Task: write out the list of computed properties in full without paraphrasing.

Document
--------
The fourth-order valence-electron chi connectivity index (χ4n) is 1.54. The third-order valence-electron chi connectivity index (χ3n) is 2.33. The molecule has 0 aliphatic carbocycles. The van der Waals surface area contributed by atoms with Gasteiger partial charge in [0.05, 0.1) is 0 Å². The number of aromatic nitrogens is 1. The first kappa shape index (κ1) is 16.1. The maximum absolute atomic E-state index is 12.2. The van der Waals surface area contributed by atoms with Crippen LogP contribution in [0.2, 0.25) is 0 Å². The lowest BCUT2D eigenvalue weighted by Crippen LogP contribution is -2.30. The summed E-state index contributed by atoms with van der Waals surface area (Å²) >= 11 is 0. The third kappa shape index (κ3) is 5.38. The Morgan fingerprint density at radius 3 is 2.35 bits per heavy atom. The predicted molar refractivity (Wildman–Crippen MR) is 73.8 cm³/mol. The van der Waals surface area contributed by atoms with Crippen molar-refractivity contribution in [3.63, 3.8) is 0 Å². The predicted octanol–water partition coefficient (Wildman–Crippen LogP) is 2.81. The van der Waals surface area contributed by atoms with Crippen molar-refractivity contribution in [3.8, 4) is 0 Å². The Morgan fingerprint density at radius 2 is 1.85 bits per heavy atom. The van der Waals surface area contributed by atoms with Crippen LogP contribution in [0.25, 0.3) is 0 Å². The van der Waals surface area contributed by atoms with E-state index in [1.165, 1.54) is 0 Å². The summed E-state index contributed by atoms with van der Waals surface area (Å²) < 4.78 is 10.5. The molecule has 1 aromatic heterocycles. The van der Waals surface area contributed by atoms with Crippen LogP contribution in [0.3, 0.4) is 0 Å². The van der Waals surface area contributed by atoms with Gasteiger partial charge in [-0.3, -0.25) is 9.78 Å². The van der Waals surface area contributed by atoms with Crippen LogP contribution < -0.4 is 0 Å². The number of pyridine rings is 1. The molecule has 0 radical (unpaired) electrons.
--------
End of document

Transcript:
The fourth-order valence-electron chi connectivity index (χ4n) is 1.54. The third-order valence-electron chi connectivity index (χ3n) is 2.33. The molecule has 0 aliphatic carbocycles. The van der Waals surface area contributed by atoms with Gasteiger partial charge in [0.05, 0.1) is 0 Å². The number of aromatic nitrogens is 1. The first kappa shape index (κ1) is 16.1. The maximum absolute atomic E-state index is 12.2. The van der Waals surface area contributed by atoms with Crippen LogP contribution in [0.2, 0.25) is 0 Å². The lowest BCUT2D eigenvalue weighted by Crippen LogP contribution is -2.30. The summed E-state index contributed by atoms with van der Waals surface area (Å²) >= 11 is 0. The third kappa shape index (κ3) is 5.38. The Morgan fingerprint density at radius 3 is 2.35 bits per heavy atom. The predicted molar refractivity (Wildman–Crippen MR) is 73.8 cm³/mol. The van der Waals surface area contributed by atoms with Crippen molar-refractivity contribution in [3.63, 3.8) is 0 Å². The predicted octanol–water partition coefficient (Wildman–Crippen LogP) is 2.81. The van der Waals surface area contributed by atoms with Crippen molar-refractivity contribution in [3.8, 4) is 0 Å². The Morgan fingerprint density at radius 2 is 1.85 bits per heavy atom. The van der Waals surface area contributed by atoms with Crippen LogP contribution in [0.25, 0.3) is 0 Å². The van der Waals surface area contributed by atoms with E-state index in [1.165, 1.54) is 0 Å². The summed E-state index contributed by atoms with van der Waals surface area (Å²) < 4.78 is 10.5. The molecule has 1 aromatic heterocycles. The van der Waals surface area contributed by atoms with Crippen LogP contribution in [0.3, 0.4) is 0 Å². The van der Waals surface area contributed by atoms with Gasteiger partial charge in [-0.3, -0.25) is 9.78 Å². The van der Waals surface area contributed by atoms with Crippen LogP contribution < -0.4 is 0 Å². The number of pyridine rings is 1. The molecule has 0 radical (unpaired) electrons.